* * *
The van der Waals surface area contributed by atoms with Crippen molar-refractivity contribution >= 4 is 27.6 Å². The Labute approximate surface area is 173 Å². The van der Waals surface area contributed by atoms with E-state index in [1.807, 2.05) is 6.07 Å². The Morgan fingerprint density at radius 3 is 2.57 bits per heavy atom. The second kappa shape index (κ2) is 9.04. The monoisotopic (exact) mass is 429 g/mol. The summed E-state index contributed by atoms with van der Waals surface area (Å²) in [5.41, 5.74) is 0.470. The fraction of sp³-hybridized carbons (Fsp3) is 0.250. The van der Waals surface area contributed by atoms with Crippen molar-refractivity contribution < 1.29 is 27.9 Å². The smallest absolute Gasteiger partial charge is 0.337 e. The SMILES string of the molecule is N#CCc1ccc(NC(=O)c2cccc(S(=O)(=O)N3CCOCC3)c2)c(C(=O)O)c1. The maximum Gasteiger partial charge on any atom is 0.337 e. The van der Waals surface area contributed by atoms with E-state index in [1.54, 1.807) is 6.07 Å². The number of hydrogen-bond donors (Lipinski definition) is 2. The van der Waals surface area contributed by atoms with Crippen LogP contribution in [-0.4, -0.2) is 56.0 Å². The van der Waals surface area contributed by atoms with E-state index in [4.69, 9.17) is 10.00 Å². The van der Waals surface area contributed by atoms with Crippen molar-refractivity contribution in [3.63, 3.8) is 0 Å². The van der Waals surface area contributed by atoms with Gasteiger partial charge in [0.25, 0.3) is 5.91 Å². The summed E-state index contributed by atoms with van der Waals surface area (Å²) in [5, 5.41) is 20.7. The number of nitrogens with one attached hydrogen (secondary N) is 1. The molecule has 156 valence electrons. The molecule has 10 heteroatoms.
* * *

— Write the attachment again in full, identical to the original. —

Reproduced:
The van der Waals surface area contributed by atoms with Crippen molar-refractivity contribution >= 4 is 27.6 Å². The Labute approximate surface area is 173 Å². The van der Waals surface area contributed by atoms with E-state index in [1.807, 2.05) is 6.07 Å². The Morgan fingerprint density at radius 3 is 2.57 bits per heavy atom. The second kappa shape index (κ2) is 9.04. The monoisotopic (exact) mass is 429 g/mol. The summed E-state index contributed by atoms with van der Waals surface area (Å²) in [5.41, 5.74) is 0.470. The fraction of sp³-hybridized carbons (Fsp3) is 0.250. The van der Waals surface area contributed by atoms with Crippen molar-refractivity contribution < 1.29 is 27.9 Å². The smallest absolute Gasteiger partial charge is 0.337 e. The SMILES string of the molecule is N#CCc1ccc(NC(=O)c2cccc(S(=O)(=O)N3CCOCC3)c2)c(C(=O)O)c1. The maximum Gasteiger partial charge on any atom is 0.337 e. The van der Waals surface area contributed by atoms with E-state index in [1.54, 1.807) is 6.07 Å². The number of hydrogen-bond donors (Lipinski definition) is 2. The van der Waals surface area contributed by atoms with Crippen LogP contribution in [-0.4, -0.2) is 56.0 Å². The van der Waals surface area contributed by atoms with E-state index in [4.69, 9.17) is 10.00 Å². The van der Waals surface area contributed by atoms with Crippen molar-refractivity contribution in [3.63, 3.8) is 0 Å². The van der Waals surface area contributed by atoms with Gasteiger partial charge in [0.25, 0.3) is 5.91 Å². The summed E-state index contributed by atoms with van der Waals surface area (Å²) in [5, 5.41) is 20.7. The number of nitrogens with one attached hydrogen (secondary N) is 1. The molecule has 156 valence electrons. The molecule has 10 heteroatoms.